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Adolesc Med State Art Rev. 2008 Aug;19(2):278-99, x.

Social competence and friendship formation in adolescents with attention-deficit/hyperactivity disorder.

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1
Developmental-Behavioral Pediatrics, Center for Development and Learning, Department of Pediatrics, University of North Carolina, Medical School, CB7255, Chapel Hill, NC 27599, USA. william.coleman@cdl.unc.edu

Abstract

Friendship formation (making friends, keeping friends, and having successful interactions with peers and adults) constitutes a critical developmental-social milestone for adolescents. This process can be especially challenging for adolescents with attention-deficit/hyperactivity disorder, whose attentional problems may negatively affect their social skills (verbal and nonverbal language) and who fail to appreciate the complexity and nuances of adolescent communication. They often do not respond to feedback cues. They may be perceived as "immature," lacking empathy, and loners and losers, they may endure a "reputational bias," and they often experience coexisting challenges (eg, language problems, learning disabilities, or obesity). Successful and gratifying interactions, or the lack thereof, deeply and broadly affect adolescents: their self-esteem, self-image, confidence, school-learning, lifestyle, behavior, sexual activity, intimacy formation, mental-emotional well-being, and physical health. Successful achievement of this ever-evolving milestone has lifelong implications. This article describes various social-interactional skills, other components of social competence, and the dysfunctions that may cause social failure and suffering and describes how to evaluate and help manage problems in adolescents with attention-deficit/hyperactivity disorder.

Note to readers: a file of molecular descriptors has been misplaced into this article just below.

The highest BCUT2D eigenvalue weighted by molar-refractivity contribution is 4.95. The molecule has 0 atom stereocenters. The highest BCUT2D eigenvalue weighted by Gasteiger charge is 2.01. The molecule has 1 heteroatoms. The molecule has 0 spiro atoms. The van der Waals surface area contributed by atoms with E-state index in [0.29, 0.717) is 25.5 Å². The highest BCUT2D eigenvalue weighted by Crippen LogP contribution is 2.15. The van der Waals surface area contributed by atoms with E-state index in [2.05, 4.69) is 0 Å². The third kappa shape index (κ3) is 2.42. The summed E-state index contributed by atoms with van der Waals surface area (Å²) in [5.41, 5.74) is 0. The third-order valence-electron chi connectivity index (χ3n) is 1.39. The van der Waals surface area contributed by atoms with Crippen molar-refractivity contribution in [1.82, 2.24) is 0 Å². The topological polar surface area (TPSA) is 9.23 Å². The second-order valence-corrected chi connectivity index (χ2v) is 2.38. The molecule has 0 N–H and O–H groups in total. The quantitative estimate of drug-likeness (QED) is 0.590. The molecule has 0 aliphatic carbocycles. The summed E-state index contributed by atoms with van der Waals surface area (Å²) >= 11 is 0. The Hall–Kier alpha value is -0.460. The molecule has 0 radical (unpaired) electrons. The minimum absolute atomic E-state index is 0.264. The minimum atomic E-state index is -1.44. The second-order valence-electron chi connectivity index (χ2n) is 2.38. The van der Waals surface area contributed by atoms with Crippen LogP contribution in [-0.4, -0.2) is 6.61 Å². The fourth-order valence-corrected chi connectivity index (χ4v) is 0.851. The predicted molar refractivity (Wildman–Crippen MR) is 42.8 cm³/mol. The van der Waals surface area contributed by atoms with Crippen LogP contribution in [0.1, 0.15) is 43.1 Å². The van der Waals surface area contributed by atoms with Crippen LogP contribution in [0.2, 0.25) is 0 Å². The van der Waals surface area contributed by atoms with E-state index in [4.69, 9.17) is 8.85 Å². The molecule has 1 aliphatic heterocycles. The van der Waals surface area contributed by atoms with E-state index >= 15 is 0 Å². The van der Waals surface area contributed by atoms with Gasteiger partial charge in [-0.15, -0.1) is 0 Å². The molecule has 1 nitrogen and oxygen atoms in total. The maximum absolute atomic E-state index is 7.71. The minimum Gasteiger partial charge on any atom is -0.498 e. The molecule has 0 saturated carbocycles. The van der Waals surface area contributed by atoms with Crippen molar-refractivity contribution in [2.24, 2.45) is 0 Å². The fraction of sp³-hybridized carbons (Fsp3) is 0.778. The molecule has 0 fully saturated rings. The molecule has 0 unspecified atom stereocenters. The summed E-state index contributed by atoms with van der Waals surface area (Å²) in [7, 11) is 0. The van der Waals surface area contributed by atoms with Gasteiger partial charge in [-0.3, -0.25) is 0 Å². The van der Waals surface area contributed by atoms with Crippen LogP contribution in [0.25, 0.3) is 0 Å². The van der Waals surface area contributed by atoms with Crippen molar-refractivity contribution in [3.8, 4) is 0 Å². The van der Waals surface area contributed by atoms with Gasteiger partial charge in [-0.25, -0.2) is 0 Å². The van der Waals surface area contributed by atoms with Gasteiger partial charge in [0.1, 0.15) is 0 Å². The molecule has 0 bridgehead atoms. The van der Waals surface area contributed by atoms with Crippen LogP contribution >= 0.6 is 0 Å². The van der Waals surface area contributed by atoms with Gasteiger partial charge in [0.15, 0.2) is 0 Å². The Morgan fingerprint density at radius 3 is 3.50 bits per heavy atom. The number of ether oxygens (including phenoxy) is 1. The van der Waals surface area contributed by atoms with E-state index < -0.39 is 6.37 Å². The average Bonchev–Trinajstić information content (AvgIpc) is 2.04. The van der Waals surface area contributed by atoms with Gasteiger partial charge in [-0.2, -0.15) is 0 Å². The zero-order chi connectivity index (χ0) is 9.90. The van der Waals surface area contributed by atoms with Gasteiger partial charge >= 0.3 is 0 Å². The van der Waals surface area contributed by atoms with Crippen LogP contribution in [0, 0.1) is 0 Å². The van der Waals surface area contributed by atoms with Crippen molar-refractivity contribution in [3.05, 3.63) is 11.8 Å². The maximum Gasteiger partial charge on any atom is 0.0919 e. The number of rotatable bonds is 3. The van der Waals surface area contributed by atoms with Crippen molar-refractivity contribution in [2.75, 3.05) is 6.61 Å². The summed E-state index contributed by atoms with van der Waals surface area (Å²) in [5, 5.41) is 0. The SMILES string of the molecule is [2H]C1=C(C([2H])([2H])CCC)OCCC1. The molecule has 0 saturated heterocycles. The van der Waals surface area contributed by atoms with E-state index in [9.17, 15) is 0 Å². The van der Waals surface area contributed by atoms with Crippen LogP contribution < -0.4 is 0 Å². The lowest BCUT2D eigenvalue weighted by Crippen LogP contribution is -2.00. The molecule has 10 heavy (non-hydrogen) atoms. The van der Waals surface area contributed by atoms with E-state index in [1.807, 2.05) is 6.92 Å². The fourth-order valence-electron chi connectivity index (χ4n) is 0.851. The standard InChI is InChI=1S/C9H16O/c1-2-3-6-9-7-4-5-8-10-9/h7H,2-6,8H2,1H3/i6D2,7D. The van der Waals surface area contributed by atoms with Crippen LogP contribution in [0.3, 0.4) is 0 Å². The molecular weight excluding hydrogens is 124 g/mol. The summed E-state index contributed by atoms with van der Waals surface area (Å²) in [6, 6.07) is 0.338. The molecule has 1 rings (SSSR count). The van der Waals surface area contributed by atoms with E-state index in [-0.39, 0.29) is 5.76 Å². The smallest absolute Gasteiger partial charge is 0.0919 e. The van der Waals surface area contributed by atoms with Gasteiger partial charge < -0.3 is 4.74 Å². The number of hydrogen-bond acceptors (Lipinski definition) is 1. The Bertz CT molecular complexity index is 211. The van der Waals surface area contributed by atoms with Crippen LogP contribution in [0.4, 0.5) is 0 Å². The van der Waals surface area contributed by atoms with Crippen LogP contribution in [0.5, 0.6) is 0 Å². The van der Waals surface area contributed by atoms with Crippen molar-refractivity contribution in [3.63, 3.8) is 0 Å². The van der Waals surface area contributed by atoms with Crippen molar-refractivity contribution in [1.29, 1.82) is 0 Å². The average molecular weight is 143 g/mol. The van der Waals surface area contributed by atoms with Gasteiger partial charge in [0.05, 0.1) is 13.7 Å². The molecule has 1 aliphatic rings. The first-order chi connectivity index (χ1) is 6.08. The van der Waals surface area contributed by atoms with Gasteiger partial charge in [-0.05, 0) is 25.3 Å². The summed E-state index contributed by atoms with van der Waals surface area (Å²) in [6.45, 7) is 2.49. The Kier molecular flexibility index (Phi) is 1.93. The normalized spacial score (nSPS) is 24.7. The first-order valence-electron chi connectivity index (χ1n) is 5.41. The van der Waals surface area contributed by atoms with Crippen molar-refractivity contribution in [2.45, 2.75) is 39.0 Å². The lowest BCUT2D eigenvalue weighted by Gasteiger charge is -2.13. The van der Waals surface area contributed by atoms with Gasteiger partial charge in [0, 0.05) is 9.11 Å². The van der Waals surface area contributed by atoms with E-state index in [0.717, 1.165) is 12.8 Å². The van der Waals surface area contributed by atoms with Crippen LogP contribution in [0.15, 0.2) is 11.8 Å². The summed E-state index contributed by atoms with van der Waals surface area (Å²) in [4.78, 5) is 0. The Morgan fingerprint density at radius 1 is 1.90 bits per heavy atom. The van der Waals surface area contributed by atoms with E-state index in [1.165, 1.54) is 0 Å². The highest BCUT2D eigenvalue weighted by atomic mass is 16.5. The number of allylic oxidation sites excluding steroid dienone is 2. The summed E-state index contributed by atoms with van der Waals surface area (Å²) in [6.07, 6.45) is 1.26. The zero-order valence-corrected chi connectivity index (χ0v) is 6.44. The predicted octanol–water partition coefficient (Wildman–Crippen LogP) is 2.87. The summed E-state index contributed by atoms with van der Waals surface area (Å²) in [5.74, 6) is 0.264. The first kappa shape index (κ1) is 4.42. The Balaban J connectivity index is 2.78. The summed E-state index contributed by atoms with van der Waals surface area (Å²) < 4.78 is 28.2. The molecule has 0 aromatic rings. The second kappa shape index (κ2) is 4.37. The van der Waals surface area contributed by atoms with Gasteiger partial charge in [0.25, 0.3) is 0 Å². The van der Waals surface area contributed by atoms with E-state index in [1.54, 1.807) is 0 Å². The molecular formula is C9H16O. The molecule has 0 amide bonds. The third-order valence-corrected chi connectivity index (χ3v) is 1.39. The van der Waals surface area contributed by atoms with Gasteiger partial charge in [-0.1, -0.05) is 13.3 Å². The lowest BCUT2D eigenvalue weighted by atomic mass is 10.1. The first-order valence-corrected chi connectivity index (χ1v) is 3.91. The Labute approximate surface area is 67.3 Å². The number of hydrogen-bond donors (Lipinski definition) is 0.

PMID:
18822833
[Indexed for MEDLINE]
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